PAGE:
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Ship paintings


Vegaskip

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  • 2 weeks later...
On 1/28/2021 at 2:58 AM, lmagna said:

Thanks El

I'm a bit of a dummy when it comes to post WWII and modern Navy

None of us are expert on everything (or anything maybe). I only responded because I had the referenced book (Sumrall) on the shelf next to me when I read your post.

 

Cheers,

 

Keith

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Hi Jim, I just stumbled on these, and will concur with everyone else - you have an exceptional talent.  The thing that most impresses me is the way you catch perspective and line, on objects that have such subtle, graceful shapes ie ships, waves and clouds. And then skimming through again, your use of a splash of colour.

 

Your paintings of the Arctic convoys bring back memories of my youth - not in the 40s, but the 70s - where they were frequently referenced, and featured in an Alistair MacLean novel (HMS Ulysses, I think).  But for all that water-colour and your talent lend themselves to grey ships, grey sea and white wave tops, it is your paintings of sailing ships moored, or near the coast, that have brought me most joy. So let me give you every encouragement.  

 

We know of the great ships of the 18th and 19th centuries as being the largest and most complex machines of their time, but that might lead us to think that they were manufactured in the very methodical ways in which - post Henry Ford - we manufacture most things today.  Early in the your posts here, you showed a small painting of a ship under construction at Bucklers Hard, which correctly shows that ship-building was often closer to cottage industry than industrial production.  I recently read Peter Moore's Endeavour, whose descriptions of 18th century Whitby (then Britains most productive ship yard), describes ships on props stuck up creeks, rather than the crisp dockyards of Portsmouth.  As it happens I'm drawn to both Whitby and Bucklers Hard - I live in Yorkshire, but have family near Bucklers Hard, and am currently building a model of HMS Snake which (I'm tempted to say who!) was built there.   So if either of those locations attracts you, please feel encouraged.  

 

Best wishes, and, well, thanks for sharing

 

Mike

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Thank you for your comments and words of encouragement. My paintings seem to go in trends. I was heavily 'into'  the Bolitho books, which lead to me trying to research Dockyard ancillary craft ( didn’t find a lot but led to the Stepping the foremast pic). so I did several paintings based on the Napoleonic period . The Bucklers Hard one is based on a model I remember seeing. I am presently back on Arctic Convoy stuff in relation to the 80th anniversary of the arrival of the first Russian Convoy in Arkhangelsk, and the 'Marina Raskova' disaster. My wife and I have been invited to take part, in conjunction with an exhibition of a selection of my paintings at the Arkhangelsk Local Lore Museum. Unfortunately due to several reasons, not least Corona Virus, we won’t be able to take part. However I take it as an honour to be asked.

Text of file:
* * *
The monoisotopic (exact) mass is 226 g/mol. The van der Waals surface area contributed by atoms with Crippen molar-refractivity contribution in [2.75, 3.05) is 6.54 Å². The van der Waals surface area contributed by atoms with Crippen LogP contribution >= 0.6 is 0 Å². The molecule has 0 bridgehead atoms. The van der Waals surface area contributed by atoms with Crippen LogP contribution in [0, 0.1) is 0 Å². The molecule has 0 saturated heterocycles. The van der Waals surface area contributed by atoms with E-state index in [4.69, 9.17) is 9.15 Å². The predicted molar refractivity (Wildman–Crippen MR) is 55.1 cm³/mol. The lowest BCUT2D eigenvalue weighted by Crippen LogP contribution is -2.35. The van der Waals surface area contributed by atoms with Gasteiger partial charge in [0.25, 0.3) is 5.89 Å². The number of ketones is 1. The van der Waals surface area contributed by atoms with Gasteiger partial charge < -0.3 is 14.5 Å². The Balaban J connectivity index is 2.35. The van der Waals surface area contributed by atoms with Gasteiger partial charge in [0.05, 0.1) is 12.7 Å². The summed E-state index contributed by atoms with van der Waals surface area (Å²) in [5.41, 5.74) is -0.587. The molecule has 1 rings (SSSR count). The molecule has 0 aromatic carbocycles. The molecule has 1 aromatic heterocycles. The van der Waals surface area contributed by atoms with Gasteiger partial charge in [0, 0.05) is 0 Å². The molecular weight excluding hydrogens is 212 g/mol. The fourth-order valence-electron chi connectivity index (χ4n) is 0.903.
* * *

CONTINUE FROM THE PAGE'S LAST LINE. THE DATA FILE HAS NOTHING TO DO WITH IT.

Jim

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  • 2 months later...
14 hours ago, Vegaskip said:
This afternoon's little trip to the North Atlantic. HMCS Assiniboine

 

I made several of these 'small' trips with frigates (they lasted much longer than an afternoon), I clearly recognize the atmosphere in your painting. Honestly I don't have much nostalgia for it.
Painted very truthfully. I am a fan of your work!

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Thank you both for commenting. The beauty of my 'little trips' is that it’s easy to come back from. Like being a Grand parent. Nice to have the grandkids, but nice to hand them back.
I have been off painting for a while, really only doing the stuff for the 'Lore Museum' in Arkhangelsk. I’ve been told it will become part of a permanent exhibition of the a Russian Arctic Convoys.

Jim

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  • 2 weeks later...

Thank you both for commenting. I tend to 'build' a painting as I go, the HDML came along to fill the fore ground still got some smoke and Balloons for the town. The world was coal burning in those days, so the pic, as is, is not really true. I was born and brought up in Edinburgh, which was nick named 'Auld Reekie' .

 

 

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